Basically – in 25 words or less…. if homebuyers send closing funds to the wrong bank account, you get screwed! Don’t believe everything in writing. Pick up the phone and call.
Real estate wire fraud is a scam that targets individuals who make wire transfers during the home buying process. (Not to say that this scam doesn’t happen in other ways like spam emails and texts requiring immediate actions.)
In my opinion, home sellers, home buyers, and attorneys are indirectly responsible for this fraudulent “electro-criminal” behavior.
Historically, people could be trusted. Closing attorneys/offices would require you to get a certified check for the amount of money they estimated you needed at closing and if more was needed, they usually accepted personal check for up to a certain amount (i.e., normally $5,000). Hey, they knew where the property is located and if necessary, they can slap a lien on the property or send debt collectors to your home…
But based on dishonest Buyers that use high quality printers can produce fake certified checks. Also, Sellers fraudulently scammed a couple of real estate attorneys (by exiting the attorney office, photo depositing the check into bank account, and then going back into office asking for a wire transfer to their bank account without the attorney first cancelling the check…thereby double depositing funds and skating to Brazil or Costa Rica).
Now, to fight that fraudulent action, the closing attorney/office that is handling your real estate transaction will only accept wire transfers from your financial institution of your money you need at closing.
This now has created an environment to steal your money – electronically by your own actions.
The scam: The homebuyer receives an email from criminals pretending to be real estate agent, the closing attorney, or title agency involved in the transaction. The fraudulent email contains wire transfer payment instructions usually regarding the down payment or closing costs. Unwittingly, the homebuyer sends the wire transfer payment to the criminal’s account.
Criminals search out and compromise one or more email accounts belonging to the parties in the transaction. It’s a scam called Business Email Compromise or Email Account Compromise (BEC/EAC). In fact, the FBI reports that BEC/EAC bad actors are targeting the real estate sector. Several factors contributing to the rise in real estate wire fraud:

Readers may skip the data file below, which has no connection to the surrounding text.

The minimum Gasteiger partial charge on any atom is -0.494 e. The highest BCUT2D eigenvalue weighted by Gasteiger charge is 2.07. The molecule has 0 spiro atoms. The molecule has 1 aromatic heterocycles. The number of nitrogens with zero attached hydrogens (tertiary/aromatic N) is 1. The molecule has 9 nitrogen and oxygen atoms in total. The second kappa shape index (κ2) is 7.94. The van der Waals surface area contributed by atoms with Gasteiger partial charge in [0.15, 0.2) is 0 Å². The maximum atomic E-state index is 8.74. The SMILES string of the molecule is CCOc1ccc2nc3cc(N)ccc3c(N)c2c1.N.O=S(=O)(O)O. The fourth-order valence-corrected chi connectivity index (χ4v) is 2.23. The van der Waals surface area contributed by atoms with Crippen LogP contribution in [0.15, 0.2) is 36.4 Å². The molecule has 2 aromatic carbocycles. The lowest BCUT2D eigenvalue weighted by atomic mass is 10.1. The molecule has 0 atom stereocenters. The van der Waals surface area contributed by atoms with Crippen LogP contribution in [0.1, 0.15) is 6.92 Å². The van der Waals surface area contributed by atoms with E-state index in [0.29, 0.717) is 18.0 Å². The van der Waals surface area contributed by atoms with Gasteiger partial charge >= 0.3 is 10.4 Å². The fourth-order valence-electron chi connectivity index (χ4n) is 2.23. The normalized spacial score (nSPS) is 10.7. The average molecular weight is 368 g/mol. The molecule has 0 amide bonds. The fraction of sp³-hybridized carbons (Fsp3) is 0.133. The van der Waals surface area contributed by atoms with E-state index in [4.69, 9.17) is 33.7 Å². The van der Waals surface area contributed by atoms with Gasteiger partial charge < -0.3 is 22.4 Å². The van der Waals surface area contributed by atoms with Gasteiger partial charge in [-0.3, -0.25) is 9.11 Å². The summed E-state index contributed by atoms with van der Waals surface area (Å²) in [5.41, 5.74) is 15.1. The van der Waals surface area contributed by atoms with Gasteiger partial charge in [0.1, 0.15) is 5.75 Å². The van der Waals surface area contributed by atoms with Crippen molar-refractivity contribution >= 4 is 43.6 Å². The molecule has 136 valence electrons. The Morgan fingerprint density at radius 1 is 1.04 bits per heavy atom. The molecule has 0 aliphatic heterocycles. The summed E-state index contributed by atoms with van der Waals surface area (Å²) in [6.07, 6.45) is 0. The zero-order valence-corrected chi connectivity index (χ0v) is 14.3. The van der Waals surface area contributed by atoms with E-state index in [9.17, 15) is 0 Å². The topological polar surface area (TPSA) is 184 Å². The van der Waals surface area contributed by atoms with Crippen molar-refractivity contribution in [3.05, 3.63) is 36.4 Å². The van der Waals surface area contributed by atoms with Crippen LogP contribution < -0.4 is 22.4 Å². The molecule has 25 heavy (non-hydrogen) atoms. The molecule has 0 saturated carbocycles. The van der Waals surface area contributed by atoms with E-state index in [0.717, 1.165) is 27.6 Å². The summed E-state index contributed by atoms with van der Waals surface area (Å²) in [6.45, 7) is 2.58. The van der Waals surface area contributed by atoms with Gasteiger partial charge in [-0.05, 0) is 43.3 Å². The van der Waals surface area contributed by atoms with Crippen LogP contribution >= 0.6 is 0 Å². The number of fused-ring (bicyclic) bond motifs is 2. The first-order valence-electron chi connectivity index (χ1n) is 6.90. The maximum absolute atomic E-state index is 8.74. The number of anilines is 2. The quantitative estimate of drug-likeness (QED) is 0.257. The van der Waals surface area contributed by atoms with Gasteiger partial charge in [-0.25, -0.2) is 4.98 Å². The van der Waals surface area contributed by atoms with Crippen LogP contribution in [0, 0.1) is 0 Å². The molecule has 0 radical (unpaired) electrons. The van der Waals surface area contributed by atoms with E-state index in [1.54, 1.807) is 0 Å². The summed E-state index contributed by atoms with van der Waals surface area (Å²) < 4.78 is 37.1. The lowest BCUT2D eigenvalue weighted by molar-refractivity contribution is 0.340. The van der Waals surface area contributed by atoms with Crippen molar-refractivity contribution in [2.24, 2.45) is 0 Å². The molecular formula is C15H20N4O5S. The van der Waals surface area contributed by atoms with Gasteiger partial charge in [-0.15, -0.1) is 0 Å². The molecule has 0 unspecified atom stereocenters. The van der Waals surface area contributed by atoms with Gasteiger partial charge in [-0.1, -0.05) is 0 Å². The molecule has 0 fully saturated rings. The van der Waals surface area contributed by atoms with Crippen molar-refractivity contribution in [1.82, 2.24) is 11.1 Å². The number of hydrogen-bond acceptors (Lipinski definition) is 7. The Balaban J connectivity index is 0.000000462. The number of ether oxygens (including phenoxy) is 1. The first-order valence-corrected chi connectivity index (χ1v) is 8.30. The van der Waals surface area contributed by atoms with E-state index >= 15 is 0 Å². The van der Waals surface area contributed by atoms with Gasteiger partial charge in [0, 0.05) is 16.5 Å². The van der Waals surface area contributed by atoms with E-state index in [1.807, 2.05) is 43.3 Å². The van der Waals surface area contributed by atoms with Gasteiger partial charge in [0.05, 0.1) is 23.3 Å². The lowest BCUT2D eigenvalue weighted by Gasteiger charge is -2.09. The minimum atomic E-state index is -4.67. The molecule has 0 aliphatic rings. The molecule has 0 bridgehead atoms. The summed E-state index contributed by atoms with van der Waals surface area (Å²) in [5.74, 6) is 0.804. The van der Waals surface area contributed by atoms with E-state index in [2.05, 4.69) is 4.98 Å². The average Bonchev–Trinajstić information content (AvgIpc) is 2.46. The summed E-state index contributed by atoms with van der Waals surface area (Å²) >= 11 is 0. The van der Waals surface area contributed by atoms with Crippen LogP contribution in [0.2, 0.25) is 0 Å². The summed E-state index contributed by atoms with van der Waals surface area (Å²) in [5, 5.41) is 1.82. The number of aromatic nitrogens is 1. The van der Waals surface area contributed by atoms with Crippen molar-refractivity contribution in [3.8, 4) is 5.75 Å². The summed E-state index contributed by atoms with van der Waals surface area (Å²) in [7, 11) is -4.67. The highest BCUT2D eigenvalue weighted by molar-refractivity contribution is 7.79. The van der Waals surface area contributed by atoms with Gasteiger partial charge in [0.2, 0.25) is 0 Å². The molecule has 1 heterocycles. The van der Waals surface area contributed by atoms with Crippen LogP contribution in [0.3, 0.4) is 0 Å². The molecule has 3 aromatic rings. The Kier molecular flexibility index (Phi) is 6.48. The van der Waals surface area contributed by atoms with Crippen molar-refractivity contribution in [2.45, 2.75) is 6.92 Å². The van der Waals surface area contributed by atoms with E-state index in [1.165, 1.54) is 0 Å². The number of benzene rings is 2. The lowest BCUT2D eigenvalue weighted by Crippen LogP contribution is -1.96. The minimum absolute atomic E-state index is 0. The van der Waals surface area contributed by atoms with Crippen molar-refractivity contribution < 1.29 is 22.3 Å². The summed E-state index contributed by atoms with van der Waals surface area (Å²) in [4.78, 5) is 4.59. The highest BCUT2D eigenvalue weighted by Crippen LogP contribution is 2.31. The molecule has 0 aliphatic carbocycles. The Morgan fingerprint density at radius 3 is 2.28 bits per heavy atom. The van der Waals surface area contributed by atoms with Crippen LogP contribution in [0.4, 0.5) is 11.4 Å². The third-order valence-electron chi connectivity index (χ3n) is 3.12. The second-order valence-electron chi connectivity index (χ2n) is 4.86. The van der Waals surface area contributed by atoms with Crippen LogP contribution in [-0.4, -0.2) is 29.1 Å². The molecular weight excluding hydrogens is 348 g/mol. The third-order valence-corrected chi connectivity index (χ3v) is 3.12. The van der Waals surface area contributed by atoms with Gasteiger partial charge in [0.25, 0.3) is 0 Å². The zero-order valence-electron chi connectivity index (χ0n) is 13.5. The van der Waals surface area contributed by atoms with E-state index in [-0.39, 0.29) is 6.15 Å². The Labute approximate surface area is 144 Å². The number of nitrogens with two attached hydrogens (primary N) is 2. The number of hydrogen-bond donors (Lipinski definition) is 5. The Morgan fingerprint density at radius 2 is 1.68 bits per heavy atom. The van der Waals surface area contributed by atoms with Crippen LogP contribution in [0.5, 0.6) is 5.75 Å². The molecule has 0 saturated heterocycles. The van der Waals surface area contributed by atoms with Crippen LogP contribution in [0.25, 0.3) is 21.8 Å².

- Real estate transactions involve several different people and entities (including their computers, email accounts, and the servers they communicate through): attorneys, real estate agents and brokers, mortgage lenders, title companies, home service companies, home inspectors, buyers, and sellers. This gives the criminals multiple targets of hacking and spamming to compromise each entities security.
- Criminals search Multiple Listing Services, as well as Zillow and Trulia for pending home sales. Next they identify and profile the parties. Because social media platforms, like LinkedIn, or Facebook, and publicly available websites, contain troves of information, this is quite easy. Homebuyers who are not adequately educated on the risk of real estate wire fraud.
- Criminals know that buying a home is very emotional and once off balance, the homebuyer is more vulnerable and give attackers an advantage.
Homebuyers can exercise some steps to protect themselves from this fraud:
- First, acknowledge you are already a target for real estate wire fraud.
- What should you do if you receive an email instructing you to make a wire transfer payment? Call don’t email: Confirm your wiring instructions by phone using a “known” number before transferring funds. Don’t use phone numbers or links from an email.
- Be suspicious: It’s uncommon for title companies to change wiring instructions and payment info by email.
- Forward, don’t reply: When responding to an email, forward it instead of replying and then type the previously “known” email of the requestor. Criminals use email address that are very similar to the real one for a company.
- Confirm everything: Ask your bank to confirm the name on the account before sending a wire.
- Verify immediately: Call the title company or real estate agent to validate the funds were received. The sooner it is detected that money has been sent to a wrong account, the better chance you have of recovering the money.
What steps can the Agent take to protect their clients?
- Warn Early & Warn Often: Make sure your clients know about the growing and looming threat of real estate wire transfer fraud.
- Educate: Remind your client that you will not send changes to wiring instructions or payment information.
- Call: Tell your client to call you to confirm all wiring instructions, and soon after they make any wire transfers.
- Create: Within your company establish a rapid response plan for wire fraud incidents.